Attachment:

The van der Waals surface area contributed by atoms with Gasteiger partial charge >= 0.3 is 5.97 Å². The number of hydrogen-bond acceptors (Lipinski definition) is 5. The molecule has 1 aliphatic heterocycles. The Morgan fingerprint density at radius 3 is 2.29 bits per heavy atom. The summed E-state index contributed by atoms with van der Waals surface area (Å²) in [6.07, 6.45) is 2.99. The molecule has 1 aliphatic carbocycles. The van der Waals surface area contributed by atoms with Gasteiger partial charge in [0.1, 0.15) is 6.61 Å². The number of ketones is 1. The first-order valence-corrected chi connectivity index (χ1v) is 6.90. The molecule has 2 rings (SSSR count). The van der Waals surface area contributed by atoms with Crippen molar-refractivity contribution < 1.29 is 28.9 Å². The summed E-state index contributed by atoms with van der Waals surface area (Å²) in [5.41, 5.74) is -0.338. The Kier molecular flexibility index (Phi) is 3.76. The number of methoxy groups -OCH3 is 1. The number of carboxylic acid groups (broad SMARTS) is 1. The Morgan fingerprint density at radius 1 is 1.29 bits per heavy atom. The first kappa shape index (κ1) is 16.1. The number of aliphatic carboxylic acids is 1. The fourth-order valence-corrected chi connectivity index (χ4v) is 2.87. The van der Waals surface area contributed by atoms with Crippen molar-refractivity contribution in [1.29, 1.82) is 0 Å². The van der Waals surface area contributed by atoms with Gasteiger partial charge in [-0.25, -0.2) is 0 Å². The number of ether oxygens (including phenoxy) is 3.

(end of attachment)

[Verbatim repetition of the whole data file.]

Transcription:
The van der Waals surface area contributed by atoms with Gasteiger partial charge >= 0.3 is 5.97 Å². The number of hydrogen-bond acceptors (Lipinski definition) is 5. The molecule has 1 aliphatic heterocycles. The Morgan fingerprint density at radius 3 is 2.29 bits per heavy atom. The summed E-state index contributed by atoms with van der Waals surface area (Å²) in [6.07, 6.45) is 2.99. The molecule has 1 aliphatic carbocycles. The van der Waals surface area contributed by atoms with Gasteiger partial charge in [0.1, 0.15) is 6.61 Å². The number of ketones is 1. The first-order valence-corrected chi connectivity index (χ1v) is 6.90. The molecule has 2 rings (SSSR count). The van der Waals surface area contributed by atoms with Crippen molar-refractivity contribution < 1.29 is 28.9 Å². The summed E-state index contributed by atoms with van der Waals surface area (Å²) in [5.41, 5.74) is -0.338. The Kier molecular flexibility index (Phi) is 3.76. The number of methoxy groups -OCH3 is 1. The number of carboxylic acid groups (broad SMARTS) is 1. The Morgan fingerprint density at radius 1 is 1.29 bits per heavy atom. The first kappa shape index (κ1) is 16.1. The number of aliphatic carboxylic acids is 1. The fourth-order valence-corrected chi connectivity index (χ4v) is 2.87. The van der Waals surface area contributed by atoms with Crippen molar-refractivity contribution in [1.29, 1.82) is 0 Å². The van der Waals surface area contributed by atoms with Gasteiger partial charge in [-0.25, -0.2) is 0 Å². The number of ether oxygens (including phenoxy) is 3.